What defines a hit show in 2016-17? The new TV math
Before talking about the state of TV ratings today, let’s look at the state of TV ratings in the not-so-very-distant past.
In its five seasons on the air, NBC’s “Chuck” was the poster child for shows perpetually on the bubble for cancellation. In its first season (which was also its highest-rated), it was fairly close to the average for the Big 4 networks, per Spotted Ratings. Every subsequent season, however, was 20 percent or more below that average, making each renewal that much more of a nail-biter for the show.
And here’s how times have changed: Prior to the shortened final season, which aired on Fridays, “Chuck” never averaged below a 1.7 in adults 18-49. That kind of number today* is a virtual guarantee of renewal.
(*A 1.0 in adults 18-49 equals about 1.27 million people in that age group; thus a 1.7 represents about 2.16 million people. Advertisers on network primetime pay a premium to reach those viewers — and the adults 18-34 subset — which in turn drives most decisions to renew or cancel shows.)
Of course, a 1.7 even a few years ago is not equal to a 1.7 now. But it’s time to think about what that means in the context of TV ratings today. Put simply, what makes a hit these days?
The big hits are pretty easy to recognize: “Empire” (4.4 same-day rating last season) is one. So is “The Big Bang Theory” (3.7) And, well, that’s about it. Aside from “The X-Files” (3.2), which won’t be on in 2016-17, they were the only two non-sports shows on the broadcast networks to average better than a 3.0 in adults 18-49 last season.
The new TV math
Let’s bring the numbers into it.
Last season, all non-sports shows on ABC, CBS, FOX and NBC averaged a 1.3 in adults 18-49, the primary currency of the TV business. Include sports and the average rises slightly to a 1.5.
That means “Code Black,” “Criminal Minds: Beyond Borders,” “The Muppets” and “NCIS: Los Angeles” were all statistically average shows. Few people would call any of those a hit. “NCIS: LA” once qualified, and it has certainly had a long and successful run, but its best Nielsen days are gone.
A hit has to be somewhere above that 1.3 line, because by definition hits are above-average performers. It also implies some scarcity — if everything’s a hit, then nothing really is, so the threshold has to be reasonably high. Even if the numerical standard for a hit is falling, the number of shows should remain fairly low.
Let’s say (somewhat arbitrarily) that a hit series draws ratings 50 percent above average — using last season as a baseline, 50 percent above average is a 1.95 rating. A dozen returning shows (again excluding sports) reached that threshold in 2015-16:
“Empire” (4.4 rating in 2015-16)
“The Big Bang Theory” (3.7)
“The Voice” (2.6)
“Modern Family” (2.6)
“The Bachelor” (2.4)
“Grey’s Anatomy” (2.2)
“Little Big Shots” (2.1)
“The Goldbergs” (2.0)
“Life in Pieces” (2.0)
“How to Get Away with Murder” and “The Middle” (1.9 each) are just outside the 50 percent-above-average threshold. Some of these may fall out of hit range this season, and a new show or two may take their place.
But … DVR ratings!
The average Big 4 series gains half a point in adults 18-49 with three days of DVR viewing factored in, rising to 1.8. Over a full week of delayed viewing, it rises to 1.9. The bar for a hit thus rises to 2.7 and 2.85 with DVR, which … scarcely changes anything at all.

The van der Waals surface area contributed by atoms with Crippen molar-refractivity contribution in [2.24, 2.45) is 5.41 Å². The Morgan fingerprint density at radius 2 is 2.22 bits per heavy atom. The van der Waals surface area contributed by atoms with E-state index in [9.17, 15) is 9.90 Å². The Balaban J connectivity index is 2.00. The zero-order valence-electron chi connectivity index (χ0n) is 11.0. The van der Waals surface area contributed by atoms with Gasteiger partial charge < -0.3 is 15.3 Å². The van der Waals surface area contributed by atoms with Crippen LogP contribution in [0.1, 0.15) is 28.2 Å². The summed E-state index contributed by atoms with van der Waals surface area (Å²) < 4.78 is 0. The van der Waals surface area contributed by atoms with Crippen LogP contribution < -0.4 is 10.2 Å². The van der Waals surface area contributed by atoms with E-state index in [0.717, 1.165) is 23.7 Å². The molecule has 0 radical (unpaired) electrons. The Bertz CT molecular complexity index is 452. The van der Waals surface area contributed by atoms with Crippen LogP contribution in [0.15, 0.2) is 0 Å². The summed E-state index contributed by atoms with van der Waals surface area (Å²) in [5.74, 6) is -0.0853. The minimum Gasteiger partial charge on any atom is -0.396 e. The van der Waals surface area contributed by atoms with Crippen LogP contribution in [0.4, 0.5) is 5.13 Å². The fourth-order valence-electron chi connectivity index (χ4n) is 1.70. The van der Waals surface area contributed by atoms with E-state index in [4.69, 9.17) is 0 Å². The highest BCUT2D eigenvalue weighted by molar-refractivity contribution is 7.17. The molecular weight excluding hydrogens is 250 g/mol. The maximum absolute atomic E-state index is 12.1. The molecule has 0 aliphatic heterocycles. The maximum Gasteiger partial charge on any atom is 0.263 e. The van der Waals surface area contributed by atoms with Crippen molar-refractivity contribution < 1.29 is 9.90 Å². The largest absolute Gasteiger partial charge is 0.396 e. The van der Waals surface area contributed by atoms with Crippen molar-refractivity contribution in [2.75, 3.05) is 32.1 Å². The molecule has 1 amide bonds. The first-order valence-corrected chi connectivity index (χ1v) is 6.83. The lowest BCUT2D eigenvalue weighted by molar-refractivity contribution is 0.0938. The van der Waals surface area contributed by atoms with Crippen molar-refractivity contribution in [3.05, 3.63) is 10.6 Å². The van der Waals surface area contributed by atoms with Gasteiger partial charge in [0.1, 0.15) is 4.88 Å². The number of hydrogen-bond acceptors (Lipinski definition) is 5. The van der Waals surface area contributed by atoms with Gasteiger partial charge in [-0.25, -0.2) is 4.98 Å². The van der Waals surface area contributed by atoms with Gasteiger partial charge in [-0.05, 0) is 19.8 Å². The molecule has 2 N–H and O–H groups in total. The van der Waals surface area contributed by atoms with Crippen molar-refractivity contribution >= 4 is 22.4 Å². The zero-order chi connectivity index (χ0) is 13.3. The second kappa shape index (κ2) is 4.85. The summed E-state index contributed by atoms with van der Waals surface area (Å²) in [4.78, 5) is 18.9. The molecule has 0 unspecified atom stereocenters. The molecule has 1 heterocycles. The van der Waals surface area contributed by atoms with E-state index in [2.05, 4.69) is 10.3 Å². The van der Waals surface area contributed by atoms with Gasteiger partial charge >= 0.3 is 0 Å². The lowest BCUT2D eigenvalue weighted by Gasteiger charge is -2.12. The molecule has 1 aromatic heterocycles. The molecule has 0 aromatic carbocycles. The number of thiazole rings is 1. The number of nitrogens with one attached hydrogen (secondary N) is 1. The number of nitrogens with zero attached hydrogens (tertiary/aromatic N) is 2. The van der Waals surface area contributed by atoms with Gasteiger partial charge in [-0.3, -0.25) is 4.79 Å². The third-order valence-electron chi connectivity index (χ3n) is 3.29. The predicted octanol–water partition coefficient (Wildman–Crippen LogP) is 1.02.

“How to Get Away with Murder” (3.2 in Live +3, 3.5 Live +7), “Blindspot”* (3.0, 3.3) and “Criminal Minds” (2.7, 3.0), which are strong DVR performers, move into hit range when delayed viewing factored in. “Life in Pieces,” which doesn’t grow as much, falls out: Its three- and seven-day ratings are 2.5 and 2.7.
(*”Blindspot” is moving to the Wednesday leadoff spot this season after airing behind “The Voice” last year and thus is fairly likely to incur a good-sized drop.)
Same-day numbers don’t tell the whole story of a show’s ratings anymore, but as we’ve said before, they are reliable as predictors of where shows stand relative to one another. Bigger shows in overnight ratings remain that way when people catch up after they air, and shows in the middle of the pack after their initial broadcast rarely break into the upper reaches of the rankings.
What about The CW?
No CW series so much as sniffed a 1.95 same-day rating in 2015-16, so a “hit” within the self-contained world of the network isn’t really a hit in the larger broadcast landscape.
The CW as a whole averaged a 0.6 last season, making the average-plus-50 percent threshold a 0.9. Two shows, then, qualify as CW hits — “The Flash” (1.4) and “Arrow” (0.9). “Legends of Tomorrow” (0.8) is slightly off the pace.
That 1.7 for “Chuck” in 2010-11 translates to roughly a 0.9 in today’s ratings climate — a very marginal number. Only three scripted shows on the Big 4 networks (“American Crime,” “Grimm” and “Sleepy Hollow”) were renewed last season with same-day ratings at or below that level.
But an actual 1.7 today is a pretty safe rating — it’s about 31 percent above the Big 4 average for 2015-16, and obviously the farther above average a show gets the safer it is. Aside from “American Idol,” which pre-announced its ending, every show at or above that level last season is back this season.
Given the history of TV ratings, it’s weird, and maybe even a little disconcerting, to think that a broadcast show whose rating starts with 1 can be considered on the threshold of being a hit. But the cold truth is it’s where broadcast TV is now. We might as well start adjusting to that reality.